Imagine a world without colour. Imagine a garden without colour. Partial colour-blindness is fairly common - for example the red-green colour blindness that affects about one in twenty men. But what would it be like not to be able to see colour at all? Something, perhaps, like these photos.
The first day I was in England, I took photos of the garden intending to use them in a couple of posts. But I must have done something weird with the camera settings, because they came out in shades of grey with only the odd coloured tint.
The neurologist Oliver Sacks' (remember Robin Williams and Robert de Niro in the film Awakenings?) describes the experience of total colour-blindness in one of his books. He talks about a visit to an island in the South Pacific where the population is congenitally colour blind, as well as also mentioning the experience of one of his patients who had lost colour vision after a car accident which damaged part of his brain. He says that this patient , "... seemed to have lost the ability not only to see colour but also to imagine or remember it, even to dream of it... (He) complained of his world feeling impoverished, grotesque, abnormal - his art, his food, even his wife looked "leaden" to him."
Do these photos give some idea what it would be like? Knock out the suggestions of yellow and blue, and they are without doubt "leaden". Not black and white - just a grisly shade of grey.
The book is worth reading. Not only for the account of the colour blind island, but also for Sacks account of the cycads on the island of Guam.
Sacks had been a collector of Cycads since he was a child, and jumped at the chance to visit an island which was full of them, but also home to a neurological disorder called lytico-bodig - apparently caused by the poisonous effects of the plant. Cycads, in case you're not familiar with them, are plants which have been around for millions of years. They're the living dinosaurs of the plant world. Distantly related to palms and ferns, they grow in tropical and sub-tropical parts of the world where they are widely used as a food source, despite the fact that they are potent neuro-toxins, producing symptoms similar to those of Parkinson's disease. (If you've got any in your garden, don't be tempted to chomp on the plant as a snack.) Though all over the world people had apparently developed ways of detoxifying the plant, in Guam long-term effects seemed to remain. The rest is a detective story, told with Sacks usual humanity and compassion for the sufferers of the diseases he describes. It's a detective story with no solution, but well worth reading both for the botantical and the neurological details.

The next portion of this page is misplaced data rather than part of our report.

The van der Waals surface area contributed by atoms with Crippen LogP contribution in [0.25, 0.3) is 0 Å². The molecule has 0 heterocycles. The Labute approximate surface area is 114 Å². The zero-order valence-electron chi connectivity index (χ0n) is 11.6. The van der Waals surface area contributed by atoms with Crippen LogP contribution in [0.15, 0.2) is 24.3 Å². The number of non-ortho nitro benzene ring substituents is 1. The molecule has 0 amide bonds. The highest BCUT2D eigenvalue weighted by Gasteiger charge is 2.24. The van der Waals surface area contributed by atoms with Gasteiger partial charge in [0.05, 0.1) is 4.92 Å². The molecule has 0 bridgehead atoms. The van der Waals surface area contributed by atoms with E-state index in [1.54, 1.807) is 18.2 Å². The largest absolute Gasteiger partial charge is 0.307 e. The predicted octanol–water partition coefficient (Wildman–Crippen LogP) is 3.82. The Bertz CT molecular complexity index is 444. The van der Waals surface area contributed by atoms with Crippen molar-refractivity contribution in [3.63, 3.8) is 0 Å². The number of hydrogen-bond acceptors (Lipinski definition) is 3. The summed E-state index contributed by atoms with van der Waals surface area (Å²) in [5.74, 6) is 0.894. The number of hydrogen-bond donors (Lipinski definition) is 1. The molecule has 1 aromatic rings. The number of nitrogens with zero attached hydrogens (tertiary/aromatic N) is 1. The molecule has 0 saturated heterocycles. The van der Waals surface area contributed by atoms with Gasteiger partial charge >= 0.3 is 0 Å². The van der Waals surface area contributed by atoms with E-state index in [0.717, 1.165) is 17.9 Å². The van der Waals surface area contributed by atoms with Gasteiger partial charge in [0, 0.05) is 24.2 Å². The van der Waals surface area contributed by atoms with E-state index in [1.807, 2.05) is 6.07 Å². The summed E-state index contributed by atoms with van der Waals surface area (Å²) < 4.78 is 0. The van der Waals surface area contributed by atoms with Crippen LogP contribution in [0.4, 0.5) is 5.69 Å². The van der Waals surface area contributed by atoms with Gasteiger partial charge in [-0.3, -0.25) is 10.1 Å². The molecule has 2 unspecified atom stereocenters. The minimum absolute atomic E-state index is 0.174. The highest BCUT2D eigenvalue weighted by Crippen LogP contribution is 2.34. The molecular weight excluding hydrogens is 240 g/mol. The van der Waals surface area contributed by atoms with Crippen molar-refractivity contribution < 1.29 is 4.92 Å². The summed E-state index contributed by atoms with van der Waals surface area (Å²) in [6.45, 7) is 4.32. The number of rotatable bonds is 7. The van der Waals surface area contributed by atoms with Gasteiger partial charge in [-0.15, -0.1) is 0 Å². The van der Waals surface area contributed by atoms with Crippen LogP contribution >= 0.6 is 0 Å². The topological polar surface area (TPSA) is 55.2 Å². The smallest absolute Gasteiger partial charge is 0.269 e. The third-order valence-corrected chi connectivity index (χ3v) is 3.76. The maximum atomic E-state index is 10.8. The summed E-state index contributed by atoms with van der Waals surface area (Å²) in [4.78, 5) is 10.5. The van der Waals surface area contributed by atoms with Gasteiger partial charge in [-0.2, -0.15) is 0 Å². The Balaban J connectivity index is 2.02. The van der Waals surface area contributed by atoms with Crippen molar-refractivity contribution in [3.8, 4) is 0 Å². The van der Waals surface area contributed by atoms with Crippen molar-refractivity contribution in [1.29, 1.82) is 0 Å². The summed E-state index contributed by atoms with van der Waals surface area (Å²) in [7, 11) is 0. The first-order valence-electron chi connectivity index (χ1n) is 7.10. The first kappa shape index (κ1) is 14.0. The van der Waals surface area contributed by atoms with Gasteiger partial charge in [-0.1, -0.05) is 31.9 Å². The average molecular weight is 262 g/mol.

But back to colour blindness. What would it be like to garden, seeing only this? Sacks describes the reactions of Knut Nordby, a colour-blind scientist who accompanied him, and of James, one of the islanders :
Knut was fascinated by ... the richness of the vegetation, which he saw quite clearly, perhaps more clearly than the rest of us. For us, as colour-normals, it was was at first just a confusion of greens, whereas to Knut it was a polyphony of brightnesses, tonalities, shapes and textures, easily identified and distinguished from each other. He mentioned this to James who said it was the same for him and all the other achromatopes on the island - none of them had any difficulty distinguishing the plants on the island....
"But what about bananas..." Bob asked... " How can you tell when a banana is ripe ..."
James' answer was to go to a banana tree and to come back with a carefully selected, bright green banana for Bob.
Bob peeled it; it peeled easily to his surprise. He took a small bite of it, gingerly; then devoured the rest.
"You see," said James, "We don't just go by colour. We look, we feel, we smell, we know - we take everything into consideration, and you just take colour!"